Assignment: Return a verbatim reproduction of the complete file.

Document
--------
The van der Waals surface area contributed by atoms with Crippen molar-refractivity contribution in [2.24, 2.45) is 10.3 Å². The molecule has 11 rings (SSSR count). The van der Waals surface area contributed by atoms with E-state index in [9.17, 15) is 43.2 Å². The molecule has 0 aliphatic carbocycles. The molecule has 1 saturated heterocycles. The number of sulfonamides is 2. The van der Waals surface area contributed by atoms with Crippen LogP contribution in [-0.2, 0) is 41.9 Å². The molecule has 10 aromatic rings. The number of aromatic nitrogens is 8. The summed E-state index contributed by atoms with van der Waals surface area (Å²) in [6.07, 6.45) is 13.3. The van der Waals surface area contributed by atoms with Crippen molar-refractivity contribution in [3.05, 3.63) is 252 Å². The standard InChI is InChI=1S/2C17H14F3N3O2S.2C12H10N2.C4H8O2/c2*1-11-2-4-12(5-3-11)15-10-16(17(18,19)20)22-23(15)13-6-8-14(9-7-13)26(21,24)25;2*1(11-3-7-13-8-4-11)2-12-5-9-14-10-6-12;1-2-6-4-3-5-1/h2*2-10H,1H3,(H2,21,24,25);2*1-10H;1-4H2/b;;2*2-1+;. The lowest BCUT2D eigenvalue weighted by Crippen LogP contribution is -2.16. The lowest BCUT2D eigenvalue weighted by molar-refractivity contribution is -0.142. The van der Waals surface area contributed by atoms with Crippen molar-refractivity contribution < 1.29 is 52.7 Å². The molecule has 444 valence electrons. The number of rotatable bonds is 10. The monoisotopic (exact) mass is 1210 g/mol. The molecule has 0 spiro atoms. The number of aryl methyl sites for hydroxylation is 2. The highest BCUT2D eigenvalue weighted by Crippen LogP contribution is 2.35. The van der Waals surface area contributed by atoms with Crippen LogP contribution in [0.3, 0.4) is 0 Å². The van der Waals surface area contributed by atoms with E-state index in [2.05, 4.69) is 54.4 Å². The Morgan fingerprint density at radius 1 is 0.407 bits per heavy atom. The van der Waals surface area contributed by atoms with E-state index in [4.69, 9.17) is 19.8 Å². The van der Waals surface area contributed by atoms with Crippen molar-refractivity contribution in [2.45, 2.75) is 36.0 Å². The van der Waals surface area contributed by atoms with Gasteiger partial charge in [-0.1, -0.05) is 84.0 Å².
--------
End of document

The van der Waals surface area contributed by atoms with Crippen molar-refractivity contribution in [2.24, 2.45) is 10.3 Å². The molecule has 11 rings (SSSR count). The van der Waals surface area contributed by atoms with E-state index in [9.17, 15) is 43.2 Å². The molecule has 0 aliphatic carbocycles. The molecule has 1 saturated heterocycles. The number of sulfonamides is 2. The van der Waals surface area contributed by atoms with Crippen LogP contribution in [-0.2, 0) is 41.9 Å². The molecule has 10 aromatic rings. The number of aromatic nitrogens is 8. The summed E-state index contributed by atoms with van der Waals surface area (Å²) in [6.07, 6.45) is 13.3. The van der Waals surface area contributed by atoms with Crippen molar-refractivity contribution in [3.05, 3.63) is 252 Å². The standard InChI is InChI=1S/2C17H14F3N3O2S.2C12H10N2.C4H8O2/c2*1-11-2-4-12(5-3-11)15-10-16(17(18,19)20)22-23(15)13-6-8-14(9-7-13)26(21,24)25;2*1(11-3-7-13-8-4-11)2-12-5-9-14-10-6-12;1-2-6-4-3-5-1/h2*2-10H,1H3,(H2,21,24,25);2*1-10H;1-4H2/b;;2*2-1+;. The lowest BCUT2D eigenvalue weighted by Crippen LogP contribution is -2.16. The lowest BCUT2D eigenvalue weighted by molar-refractivity contribution is -0.142. The van der Waals surface area contributed by atoms with Crippen molar-refractivity contribution < 1.29 is 52.7 Å². The molecule has 444 valence electrons. The number of rotatable bonds is 10. The monoisotopic (exact) mass is 1210 g/mol. The molecule has 0 spiro atoms. The number of aryl methyl sites for hydroxylation is 2. The highest BCUT2D eigenvalue weighted by Crippen LogP contribution is 2.35. The van der Waals surface area contributed by atoms with Crippen LogP contribution in [0.3, 0.4) is 0 Å². The van der Waals surface area contributed by atoms with E-state index in [2.05, 4.69) is 54.4 Å². The Morgan fingerprint density at radius 1 is 0.407 bits per heavy atom. The van der Waals surface area contributed by atoms with E-state index in [4.69, 9.17) is 19.8 Å². The van der Waals surface area contributed by atoms with Crippen molar-refractivity contribution in [2.45, 2.75) is 36.0 Å². The van der Waals surface area contributed by atoms with Gasteiger partial charge in [-0.1, -0.05) is 84.0 Å².